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Excel Draw Business Diagrams with Excel

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Draw Business Diagrams with Excel

Problem: My manager needs me to graphically document the steps in a project plan.

Strategy: Whereas Excel 2003 offered 5 types of business diagrams on the Insert, Diagram menu, Excel 2007 offered 84 different types of business diagrams in the new SmartArt graphics facility. Excel 2010 has 180+ types of diagrams.

When you choose Insert, SmartArt from the ribbon, the Choose a SmartArt Graphic dialog box that appears shows graphic types arranged in seven groups: Many layouts are repeated in the Picture group. Additional layouts are available from Office.com.


Figure 1309 Choose a graphic type from the seven groups.

Here are the seven main groups offered in SmartArt:

  • List - You can use these charts to illustrate a series of items. Although a list has a certain sequence, there are usually not arrows to indicate that the list contains a series of steps.
  • Process - Process charts are similar to list charts, but the shapes are connected by arrows or the shapes themselves are arrows.
  • Cycle - Cycle charts are process charts where the last step in the process has an arrow pointing back to the first step in the process. These are great for illustrating continuous improvement.
  • Hierarchy - Hierarchy charts are used for organizational charts and as outlines for books or projects.
  • Relationship - This category is a catchall for 31 different types. It offers formula diagrams, gear charts, funnel charts, balance charts, containment charts, Venn diagrams, and more. If you need to illustrate competing ideas, turn to this category.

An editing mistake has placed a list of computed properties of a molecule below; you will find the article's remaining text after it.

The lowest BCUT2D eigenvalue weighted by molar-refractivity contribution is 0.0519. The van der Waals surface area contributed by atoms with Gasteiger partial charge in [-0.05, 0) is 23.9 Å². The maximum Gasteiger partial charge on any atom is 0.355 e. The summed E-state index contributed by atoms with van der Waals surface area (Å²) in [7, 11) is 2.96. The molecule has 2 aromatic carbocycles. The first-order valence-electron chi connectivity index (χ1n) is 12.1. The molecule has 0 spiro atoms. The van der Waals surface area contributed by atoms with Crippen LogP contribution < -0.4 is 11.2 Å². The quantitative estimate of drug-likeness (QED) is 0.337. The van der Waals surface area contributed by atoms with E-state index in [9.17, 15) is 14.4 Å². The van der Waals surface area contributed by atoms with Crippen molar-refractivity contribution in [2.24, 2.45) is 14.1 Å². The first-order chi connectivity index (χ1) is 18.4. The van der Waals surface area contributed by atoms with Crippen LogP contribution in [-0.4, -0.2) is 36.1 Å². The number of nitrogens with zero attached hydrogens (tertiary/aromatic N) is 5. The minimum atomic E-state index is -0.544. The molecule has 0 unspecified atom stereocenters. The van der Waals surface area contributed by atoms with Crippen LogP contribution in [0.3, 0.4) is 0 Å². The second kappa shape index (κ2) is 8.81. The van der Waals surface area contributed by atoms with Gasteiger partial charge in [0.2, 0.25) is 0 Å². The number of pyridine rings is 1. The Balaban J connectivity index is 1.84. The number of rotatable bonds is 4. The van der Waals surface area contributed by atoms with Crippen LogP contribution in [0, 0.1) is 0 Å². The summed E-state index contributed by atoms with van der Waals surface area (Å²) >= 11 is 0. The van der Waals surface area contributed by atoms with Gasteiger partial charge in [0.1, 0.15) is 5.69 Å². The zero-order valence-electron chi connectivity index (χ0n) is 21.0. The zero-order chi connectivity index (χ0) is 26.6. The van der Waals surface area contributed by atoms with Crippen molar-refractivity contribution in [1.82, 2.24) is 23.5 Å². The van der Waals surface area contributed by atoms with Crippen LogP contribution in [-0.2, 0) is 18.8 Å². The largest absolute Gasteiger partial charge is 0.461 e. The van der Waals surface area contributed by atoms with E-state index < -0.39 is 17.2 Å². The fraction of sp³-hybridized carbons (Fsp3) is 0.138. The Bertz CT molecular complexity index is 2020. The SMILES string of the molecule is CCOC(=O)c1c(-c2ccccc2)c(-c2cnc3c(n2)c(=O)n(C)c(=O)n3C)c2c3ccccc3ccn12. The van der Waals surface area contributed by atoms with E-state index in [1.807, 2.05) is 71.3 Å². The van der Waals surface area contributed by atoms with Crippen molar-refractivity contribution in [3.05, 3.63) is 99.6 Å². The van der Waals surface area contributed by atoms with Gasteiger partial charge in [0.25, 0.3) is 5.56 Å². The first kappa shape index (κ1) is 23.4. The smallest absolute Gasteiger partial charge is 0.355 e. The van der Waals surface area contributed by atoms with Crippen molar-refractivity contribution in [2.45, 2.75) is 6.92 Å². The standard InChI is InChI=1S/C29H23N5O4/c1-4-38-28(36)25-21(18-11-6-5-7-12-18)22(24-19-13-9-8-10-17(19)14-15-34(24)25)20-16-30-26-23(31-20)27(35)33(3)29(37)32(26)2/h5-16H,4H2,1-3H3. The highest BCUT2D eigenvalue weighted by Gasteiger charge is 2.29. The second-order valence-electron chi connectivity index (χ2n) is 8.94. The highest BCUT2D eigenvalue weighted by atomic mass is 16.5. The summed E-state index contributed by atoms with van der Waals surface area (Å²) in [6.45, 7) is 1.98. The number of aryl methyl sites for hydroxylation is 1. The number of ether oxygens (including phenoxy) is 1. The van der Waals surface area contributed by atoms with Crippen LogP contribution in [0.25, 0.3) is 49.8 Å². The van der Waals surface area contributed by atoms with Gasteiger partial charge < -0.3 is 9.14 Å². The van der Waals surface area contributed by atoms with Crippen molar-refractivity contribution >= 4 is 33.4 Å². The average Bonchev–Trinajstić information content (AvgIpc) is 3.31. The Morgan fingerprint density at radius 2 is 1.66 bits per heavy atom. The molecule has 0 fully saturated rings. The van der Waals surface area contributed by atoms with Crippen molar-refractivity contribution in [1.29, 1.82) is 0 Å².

• Matrix - This category offers charts with four quadrants or four quadrants and a title.
  • Pyramid - This category offers shapes stacked in either an upright or an inverted pyramid.

Most SmartArt chart types offer an unlimited number of shapes. A list chart can illustrate 3 items or 17 items without a problem. However, some chart types are limited. For example, a gear chart can illustrate only 3 concepts, and several arrow charts can illustrate only 2 items. When you click on a thumbnail in the Choose a SmartArt Graphic dialog, the description on the right will indicate whether the graphic is limited to a certain number of shapes.

The thumbnails often indicate whether the diagram is suitable for Level 1 or Level 1 and Level 2 text. Think of a PowerPoint slide. If you have bullet points, those are Level 1 text. If you have bullets and sub-bullet points, those are Level 1 and Level 2 text. Some charts don’t do well with both Level 1 and Level 2 text. Below is a Block Cycle chart. The top chart includes only Level 1 text. In the lower chart, some Level 2 text is added to the first point. This causes all the Level 1 text throughout the chart to get unusually small.


Figure 1310 The Block Cycle chart looks best with only Level 1 text.

In contrast, the Vertical Box List chart is designed with accent boxes to hold long sentences of Level 2 text.


Figure 1311 The Vertical Box List chart offers ample room for Level 2 text.

The next seven topics discuss how to create and modify SmartArt graphics.

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